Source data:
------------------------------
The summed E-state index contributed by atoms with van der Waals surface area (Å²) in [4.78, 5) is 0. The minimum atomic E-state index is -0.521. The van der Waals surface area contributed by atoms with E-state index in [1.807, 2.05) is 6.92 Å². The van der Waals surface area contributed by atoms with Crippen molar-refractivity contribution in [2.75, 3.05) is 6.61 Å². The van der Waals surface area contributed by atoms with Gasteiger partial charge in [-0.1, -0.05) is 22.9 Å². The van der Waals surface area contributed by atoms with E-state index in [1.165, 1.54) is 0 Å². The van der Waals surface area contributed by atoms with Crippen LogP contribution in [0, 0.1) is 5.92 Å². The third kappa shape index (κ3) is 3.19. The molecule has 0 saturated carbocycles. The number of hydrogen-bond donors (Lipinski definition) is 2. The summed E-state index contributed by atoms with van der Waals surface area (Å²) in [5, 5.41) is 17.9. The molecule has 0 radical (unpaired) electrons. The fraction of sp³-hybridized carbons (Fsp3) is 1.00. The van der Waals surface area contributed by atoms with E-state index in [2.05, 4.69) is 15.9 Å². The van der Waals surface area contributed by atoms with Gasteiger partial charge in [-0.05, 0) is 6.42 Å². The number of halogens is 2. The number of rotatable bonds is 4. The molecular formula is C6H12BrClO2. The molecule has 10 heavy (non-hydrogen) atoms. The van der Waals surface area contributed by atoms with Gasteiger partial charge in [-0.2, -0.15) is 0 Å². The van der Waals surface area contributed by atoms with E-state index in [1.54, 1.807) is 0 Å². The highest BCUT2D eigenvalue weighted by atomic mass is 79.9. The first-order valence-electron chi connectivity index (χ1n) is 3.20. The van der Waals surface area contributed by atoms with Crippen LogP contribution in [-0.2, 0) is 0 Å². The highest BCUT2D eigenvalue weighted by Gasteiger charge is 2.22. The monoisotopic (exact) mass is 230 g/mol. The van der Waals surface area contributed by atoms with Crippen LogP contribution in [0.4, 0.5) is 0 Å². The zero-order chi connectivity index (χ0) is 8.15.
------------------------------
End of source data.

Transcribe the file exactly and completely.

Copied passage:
The summed E-state index contributed by atoms with van der Waals surface area (Å²) in [4.78, 5) is 0. The minimum atomic E-state index is -0.521. The van der Waals surface area contributed by atoms with E-state index in [1.807, 2.05) is 6.92 Å². The van der Waals surface area contributed by atoms with Crippen molar-refractivity contribution in [2.75, 3.05) is 6.61 Å². The van der Waals surface area contributed by atoms with Gasteiger partial charge in [-0.1, -0.05) is 22.9 Å². The van der Waals surface area contributed by atoms with E-state index in [1.165, 1.54) is 0 Å². The van der Waals surface area contributed by atoms with Crippen LogP contribution in [0, 0.1) is 5.92 Å². The third kappa shape index (κ3) is 3.19. The molecule has 0 saturated carbocycles. The number of hydrogen-bond donors (Lipinski definition) is 2. The summed E-state index contributed by atoms with van der Waals surface area (Å²) in [5, 5.41) is 17.9. The molecule has 0 radical (unpaired) electrons. The fraction of sp³-hybridized carbons (Fsp3) is 1.00. The van der Waals surface area contributed by atoms with E-state index in [2.05, 4.69) is 15.9 Å². The van der Waals surface area contributed by atoms with Gasteiger partial charge in [-0.05, 0) is 6.42 Å². The number of halogens is 2. The number of rotatable bonds is 4. The molecular formula is C6H12BrClO2. The molecule has 10 heavy (non-hydrogen) atoms. The van der Waals surface area contributed by atoms with Gasteiger partial charge in [-0.2, -0.15) is 0 Å². The van der Waals surface area contributed by atoms with E-state index in [1.54, 1.807) is 0 Å². The highest BCUT2D eigenvalue weighted by atomic mass is 79.9. The first-order valence-electron chi connectivity index (χ1n) is 3.20. The van der Waals surface area contributed by atoms with Crippen LogP contribution in [-0.2, 0) is 0 Å². The highest BCUT2D eigenvalue weighted by Gasteiger charge is 2.22. The monoisotopic (exact) mass is 230 g/mol. The van der Waals surface area contributed by atoms with Crippen LogP contribution in [0.4, 0.5) is 0 Å². The zero-order chi connectivity index (χ0) is 8.15.